BBC Prom 37: A transcendent L’enfance du Christ at the Albert Hall

In addition, there was eloquent choral singing and much to admire from the
baton-less French conductor Maxime Pascal whose sinuous movements conjured
a giant flying invertebrate seemingly from another planet. But his skeletal
frame and exaggerated gestures – hands and arms frequently elongated and
swooping over the front strings – brought so much life to this charming and
original score.

In an anniversary year when one might have expected to hear La damnation de Faust or even the Grande Messe des morts, both works matching the magnitude of the
Albert Hall, L’enfance du Christ was an interesting choice, and
one not performed at a Prom since 2003. Given the pastoralism and
restraint of L’enfance du Christ, its imaginative
elaboration of Christ’s childhood could have disappeared from view in this
cavernous venue had everything not been so convincingly and vividly
projected. Pascale and his forces fashioned a compelling and mostly
hall-stilling atmosphere, the spirit of Berlioz’s boldly conceived music
conveyed with such care and affection that my quibble regarding the
inclusion of an interval soon vanished.

Of course, Berlioz’s theatrical instincts in this ‘sacred trilogy’ are
understated in a work that largely occupies a devotional mood, its dramas
gently but tellingly evoked in a series of tableaux where delineation of
character is stylised ‘in the manner of old illuminated missals’. Domestic
and political resonances are discreetly outlined, yet its few dramatic
moments such as Herod’s scene with the fanatical soothsayers and Joseph’s
attempts to find shelter create an operatic dimension that simultaneously
blurs distinctions of genre.

Regardless of such formal divisions, this performance unfolded from its
strange woodwind sonorities with an absolute sureness of touch, the HallÈ frequently subdued yet always captivating and providing much
of the work’s cinematic detail. Pianissimo strings (placed
antiphonally and underpinned by six double basses behind them) brought a
haunting intensity to Herod’s restlessness in the ‘Nocturnal March’ and the
cabalistic dance was carried off with aplomb. The Overture to Part Two was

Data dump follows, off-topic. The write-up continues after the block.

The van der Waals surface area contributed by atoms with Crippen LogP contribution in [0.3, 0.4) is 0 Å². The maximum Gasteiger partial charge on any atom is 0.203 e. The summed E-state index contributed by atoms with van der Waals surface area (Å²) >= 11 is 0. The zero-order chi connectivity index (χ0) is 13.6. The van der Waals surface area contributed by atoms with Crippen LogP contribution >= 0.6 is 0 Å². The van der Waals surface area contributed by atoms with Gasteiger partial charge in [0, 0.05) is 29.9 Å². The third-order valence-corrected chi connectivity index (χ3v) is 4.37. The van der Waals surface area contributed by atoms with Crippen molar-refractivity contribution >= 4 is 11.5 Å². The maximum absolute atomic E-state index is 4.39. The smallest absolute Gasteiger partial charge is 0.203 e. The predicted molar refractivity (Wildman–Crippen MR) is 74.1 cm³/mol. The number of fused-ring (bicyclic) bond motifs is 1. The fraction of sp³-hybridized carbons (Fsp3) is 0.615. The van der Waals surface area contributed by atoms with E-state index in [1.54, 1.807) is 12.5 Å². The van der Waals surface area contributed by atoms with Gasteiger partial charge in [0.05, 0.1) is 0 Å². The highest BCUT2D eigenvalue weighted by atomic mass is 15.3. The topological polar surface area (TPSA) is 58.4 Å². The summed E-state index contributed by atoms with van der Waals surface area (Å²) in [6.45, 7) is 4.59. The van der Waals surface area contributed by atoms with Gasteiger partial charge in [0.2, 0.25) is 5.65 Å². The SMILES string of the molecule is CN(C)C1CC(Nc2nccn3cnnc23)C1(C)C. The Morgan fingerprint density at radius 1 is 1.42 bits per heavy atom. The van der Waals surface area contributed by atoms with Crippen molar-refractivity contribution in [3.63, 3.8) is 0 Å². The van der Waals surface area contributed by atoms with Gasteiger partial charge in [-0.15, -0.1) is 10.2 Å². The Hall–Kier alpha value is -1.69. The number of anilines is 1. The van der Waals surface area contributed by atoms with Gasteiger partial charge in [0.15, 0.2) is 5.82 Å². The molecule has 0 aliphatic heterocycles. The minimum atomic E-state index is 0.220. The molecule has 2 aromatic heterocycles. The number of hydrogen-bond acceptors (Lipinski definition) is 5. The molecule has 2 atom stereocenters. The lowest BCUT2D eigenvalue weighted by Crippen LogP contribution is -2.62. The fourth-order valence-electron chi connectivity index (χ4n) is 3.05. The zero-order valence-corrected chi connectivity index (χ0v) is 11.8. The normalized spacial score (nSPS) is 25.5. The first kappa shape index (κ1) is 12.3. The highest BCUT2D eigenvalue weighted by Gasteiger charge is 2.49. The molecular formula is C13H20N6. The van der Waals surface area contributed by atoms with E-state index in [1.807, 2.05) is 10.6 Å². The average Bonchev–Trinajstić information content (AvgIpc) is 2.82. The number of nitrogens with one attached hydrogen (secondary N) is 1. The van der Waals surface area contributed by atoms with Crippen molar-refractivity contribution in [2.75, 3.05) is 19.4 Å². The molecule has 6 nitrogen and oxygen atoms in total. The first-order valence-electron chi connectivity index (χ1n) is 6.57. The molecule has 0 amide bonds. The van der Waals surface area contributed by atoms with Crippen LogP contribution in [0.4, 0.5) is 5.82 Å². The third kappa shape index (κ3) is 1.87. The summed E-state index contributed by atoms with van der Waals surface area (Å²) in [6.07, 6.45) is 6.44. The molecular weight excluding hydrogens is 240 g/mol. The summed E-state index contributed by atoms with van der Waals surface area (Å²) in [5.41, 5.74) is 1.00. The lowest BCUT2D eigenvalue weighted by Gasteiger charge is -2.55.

beautifully shaped, woodwind sparkled in the domestic preparations by a
welcoming Ishmaelite family in Sais and a restful Trio for harp (Marie
Leenhardt) and two flutes (Amy Yule and Sarah Bennett) brought exceptional

Much was enjoyed too from Roderick Williams – always an engaging presence
on the platform – doubling as a warm-toned Polydorus and Joseph. His was a
well-matched partnership with Julie Boulianne, a French-Canadian mezzo
blessed with radiant tones, ideally cast as Mary. It’s a shame Berlioz
doesn’t provide her with more vocal opportunities, but the stable duet was
a delight, shaped with effortless control and tenderness. Allan Clayton
impressed too as Narrator and Centurion, singing with polished tone that
seemed gripped by a quasi-religious fervour in the Epilogue. His traversal
of Christ’s early years and return to Bethlehem was sung with bewitching
tenderness, almost heart-breaking at the lines, ‘O my soul, what remains
for you to do but shatter your pride before so great a mystery?’ Equally
compelling was Neal Davies as Herod and Father of the Family, delivering
every ounce of emotion in the troubled dream sequence; upper notes purring
nicely and with just enough security at the bottom of the stave. Whether
malevolent or munificent, Davies taps into the core of the role and
commands our attention.

The combined singers of Britten Sinfonia Voices and Genesis Sixteen caught
the ear as Ishmaelites, soothsayers and shepherds, although the much-loved
leaving taking of the Holy family didn’t quite have me gasping for breath,
wondering how any choir can sing so quietly. A shame that the quadruple piano marking in the third verse was ignored and the love of the
shepherds for the Christ child not as moving as it might have been.
Whatever shortcomings there, compensation arrived with an angelic chorus
offstage, and the work’s ethereal apotheosis could not have been better
judged – the chorus transcendent.

David Truslove

Julie Boulianne (mezzo-soprano), Allan Clayton (tenor), Roderick Williams
(baritone), Neal Davies (bass), Maxime Pascal (conductor), Genesis Sixteen,
Britten Sinfonia Voices, HallÈ

Royal Albert Hall, London; Wednesday 14th August 2019.

product_title=Prom 39: L’enfance du Christ – Maxime Pascale conducts the HallÈ
product_by=A review by David Truslove
product_id=Above: Roderick Williams, Julie Boulianne, Allan Clayton and Neal Davies

Photo credit: BBC/Chris Christodoulou